I could go on and on about James McClendon. His first major book was called Biography as Theology. He thought we all could profit by reading about the lives of people who lived out their faith. In Biography as Theology he presents the lives of Dag Hammarskjold, Martin Luther King, Jr, Clarence Jordan, and the composer Charles Ives.

In McClendon’s systematic theology books we read stories about people like Dietrich Bonhoeffer, Dorothy Day, Jonathan and Sarah Edwards, and Ludwig Wittgenstein. The question always was: What motivated these lives, and how did they handle adversity?

The other thing McClendon did was turn us back to the biblical stories. The stories in the Bible had become embarrassing myths and fictional accounts for many theologians of the 20th century.

McClendon is well known for three words: “This is that.”

“This is that” comes from today’s first reading in the 2nd chapter of the Acts of the Apostles. McClendon was using the King James Bible. In our translation, and in most modern translations, this is rendered as “this is what was spoken through the prophet Joel.” It is the 16th verse of the 2nd chapter.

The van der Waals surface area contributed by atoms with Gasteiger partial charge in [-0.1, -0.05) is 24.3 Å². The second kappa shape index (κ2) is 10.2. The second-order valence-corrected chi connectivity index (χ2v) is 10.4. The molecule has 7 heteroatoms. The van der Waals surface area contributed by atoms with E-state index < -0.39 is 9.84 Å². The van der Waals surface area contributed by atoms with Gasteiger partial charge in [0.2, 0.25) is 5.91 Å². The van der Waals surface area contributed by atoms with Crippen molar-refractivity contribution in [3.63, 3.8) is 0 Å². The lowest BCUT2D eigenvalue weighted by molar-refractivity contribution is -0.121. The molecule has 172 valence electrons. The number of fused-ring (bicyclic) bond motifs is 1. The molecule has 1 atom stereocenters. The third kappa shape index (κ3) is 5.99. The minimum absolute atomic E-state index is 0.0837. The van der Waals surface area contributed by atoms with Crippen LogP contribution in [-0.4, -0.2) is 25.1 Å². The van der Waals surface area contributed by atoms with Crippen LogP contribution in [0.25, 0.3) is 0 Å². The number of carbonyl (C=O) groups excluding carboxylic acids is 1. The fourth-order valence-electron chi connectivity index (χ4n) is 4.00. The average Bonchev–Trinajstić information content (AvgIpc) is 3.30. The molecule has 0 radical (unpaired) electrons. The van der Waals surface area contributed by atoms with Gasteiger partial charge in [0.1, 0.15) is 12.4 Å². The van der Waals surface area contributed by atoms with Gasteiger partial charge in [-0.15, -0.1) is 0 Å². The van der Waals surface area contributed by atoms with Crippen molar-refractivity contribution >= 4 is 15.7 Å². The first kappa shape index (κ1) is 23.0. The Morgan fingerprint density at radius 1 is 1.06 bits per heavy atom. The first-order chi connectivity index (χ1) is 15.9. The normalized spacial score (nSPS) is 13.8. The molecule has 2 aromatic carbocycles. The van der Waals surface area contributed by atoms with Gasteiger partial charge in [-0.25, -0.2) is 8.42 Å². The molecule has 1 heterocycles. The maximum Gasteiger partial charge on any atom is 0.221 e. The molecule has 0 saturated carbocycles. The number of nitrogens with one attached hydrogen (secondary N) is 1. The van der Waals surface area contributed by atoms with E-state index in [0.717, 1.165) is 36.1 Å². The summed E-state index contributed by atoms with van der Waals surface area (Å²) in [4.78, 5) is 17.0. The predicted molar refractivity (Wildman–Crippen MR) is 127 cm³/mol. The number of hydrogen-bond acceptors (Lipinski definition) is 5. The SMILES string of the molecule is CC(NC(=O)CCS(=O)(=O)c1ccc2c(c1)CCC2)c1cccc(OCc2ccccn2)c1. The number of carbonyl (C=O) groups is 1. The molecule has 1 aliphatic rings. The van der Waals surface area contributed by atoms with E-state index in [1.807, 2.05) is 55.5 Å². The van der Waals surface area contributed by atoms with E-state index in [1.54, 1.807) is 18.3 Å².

The KJV has “but this is that which was spoken by the prophet Joel.”

In the first chapter of Acts the text says there were about 120 people gathered together: The eleven faithful disciples, Matthias (who was Judas’ replacement), Jesus’ mother Mary, various women disciples, relatives and other disciples.

And then they have this tremendous experience together, which we hear about in church every year on this day. People began mocking them, and rumors were spread that the Christians were drunk. Peter stands up and says these people are not drunk! No, “this is that which was spoken by the prophet Joel.” And then he proceeds to quote from the Prophet Joel.

People generally think that prophecy is prediction. Prophecy is often actually something completely different. The Prophets are really saying something about their own times, if only to reject the status quo.

It is certainly true (for instance) that when Martin Luther King, Jr. said, “I have a dream” he was criticizing the society he was living in. But in another way, Dr. King is speaking to us now.